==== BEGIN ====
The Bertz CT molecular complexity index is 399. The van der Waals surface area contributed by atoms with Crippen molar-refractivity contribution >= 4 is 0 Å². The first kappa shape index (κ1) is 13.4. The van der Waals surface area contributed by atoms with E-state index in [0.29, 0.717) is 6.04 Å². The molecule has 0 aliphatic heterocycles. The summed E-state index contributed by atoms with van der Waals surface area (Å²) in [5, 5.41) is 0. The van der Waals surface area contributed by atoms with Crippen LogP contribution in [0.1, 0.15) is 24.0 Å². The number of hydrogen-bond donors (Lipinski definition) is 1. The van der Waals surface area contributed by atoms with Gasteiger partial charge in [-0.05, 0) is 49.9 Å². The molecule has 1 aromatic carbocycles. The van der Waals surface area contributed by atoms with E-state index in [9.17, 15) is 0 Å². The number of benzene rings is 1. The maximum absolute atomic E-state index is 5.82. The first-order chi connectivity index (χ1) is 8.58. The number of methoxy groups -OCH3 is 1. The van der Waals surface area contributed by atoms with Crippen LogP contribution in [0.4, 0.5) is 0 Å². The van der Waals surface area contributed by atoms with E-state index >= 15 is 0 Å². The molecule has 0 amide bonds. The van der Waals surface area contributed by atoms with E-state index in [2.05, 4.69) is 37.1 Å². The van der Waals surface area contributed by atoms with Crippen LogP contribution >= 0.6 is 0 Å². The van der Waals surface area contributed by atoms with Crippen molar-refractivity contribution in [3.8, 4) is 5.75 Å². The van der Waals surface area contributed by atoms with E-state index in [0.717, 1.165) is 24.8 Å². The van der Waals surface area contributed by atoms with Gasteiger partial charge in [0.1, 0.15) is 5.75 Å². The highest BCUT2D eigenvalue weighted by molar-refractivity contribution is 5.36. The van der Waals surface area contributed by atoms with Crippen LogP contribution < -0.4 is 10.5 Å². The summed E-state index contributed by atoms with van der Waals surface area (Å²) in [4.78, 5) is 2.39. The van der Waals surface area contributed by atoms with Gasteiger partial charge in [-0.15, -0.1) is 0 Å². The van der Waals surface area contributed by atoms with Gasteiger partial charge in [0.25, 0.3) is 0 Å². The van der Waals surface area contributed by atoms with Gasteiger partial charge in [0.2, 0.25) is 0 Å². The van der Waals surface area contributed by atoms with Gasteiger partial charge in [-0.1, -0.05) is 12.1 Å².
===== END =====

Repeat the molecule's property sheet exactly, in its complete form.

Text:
The Bertz CT molecular complexity index is 399. The van der Waals surface area contributed by atoms with Crippen molar-refractivity contribution >= 4 is 0 Å². The first kappa shape index (κ1) is 13.4. The van der Waals surface area contributed by atoms with E-state index in [0.29, 0.717) is 6.04 Å². The molecule has 0 aliphatic heterocycles. The summed E-state index contributed by atoms with van der Waals surface area (Å²) in [5, 5.41) is 0. The van der Waals surface area contributed by atoms with Crippen LogP contribution in [0.1, 0.15) is 24.0 Å². The number of hydrogen-bond donors (Lipinski definition) is 1. The van der Waals surface area contributed by atoms with Gasteiger partial charge in [-0.05, 0) is 49.9 Å². The molecule has 1 aromatic carbocycles. The van der Waals surface area contributed by atoms with E-state index in [9.17, 15) is 0 Å². The number of benzene rings is 1. The maximum absolute atomic E-state index is 5.82. The first-order chi connectivity index (χ1) is 8.58. The number of methoxy groups -OCH3 is 1. The van der Waals surface area contributed by atoms with Crippen LogP contribution in [0.4, 0.5) is 0 Å². The van der Waals surface area contributed by atoms with E-state index >= 15 is 0 Å². The molecule has 0 amide bonds. The van der Waals surface area contributed by atoms with E-state index in [2.05, 4.69) is 37.1 Å². The van der Waals surface area contributed by atoms with Crippen LogP contribution >= 0.6 is 0 Å². The van der Waals surface area contributed by atoms with Crippen molar-refractivity contribution in [3.8, 4) is 5.75 Å². The van der Waals surface area contributed by atoms with E-state index in [0.717, 1.165) is 24.8 Å². The van der Waals surface area contributed by atoms with Gasteiger partial charge in [0.1, 0.15) is 5.75 Å². The highest BCUT2D eigenvalue weighted by molar-refractivity contribution is 5.36. The van der Waals surface area contributed by atoms with Crippen LogP contribution < -0.4 is 10.5 Å². The summed E-state index contributed by atoms with van der Waals surface area (Å²) in [4.78, 5) is 2.39. The van der Waals surface area contributed by atoms with Gasteiger partial charge in [-0.15, -0.1) is 0 Å². The van der Waals surface area contributed by atoms with Gasteiger partial charge in [0.25, 0.3) is 0 Å². The van der Waals surface area contributed by atoms with Gasteiger partial charge in [0.2, 0.25) is 0 Å². The van der Waals surface area contributed by atoms with Gasteiger partial charge in [-0.1, -0.05) is 12.1 Å².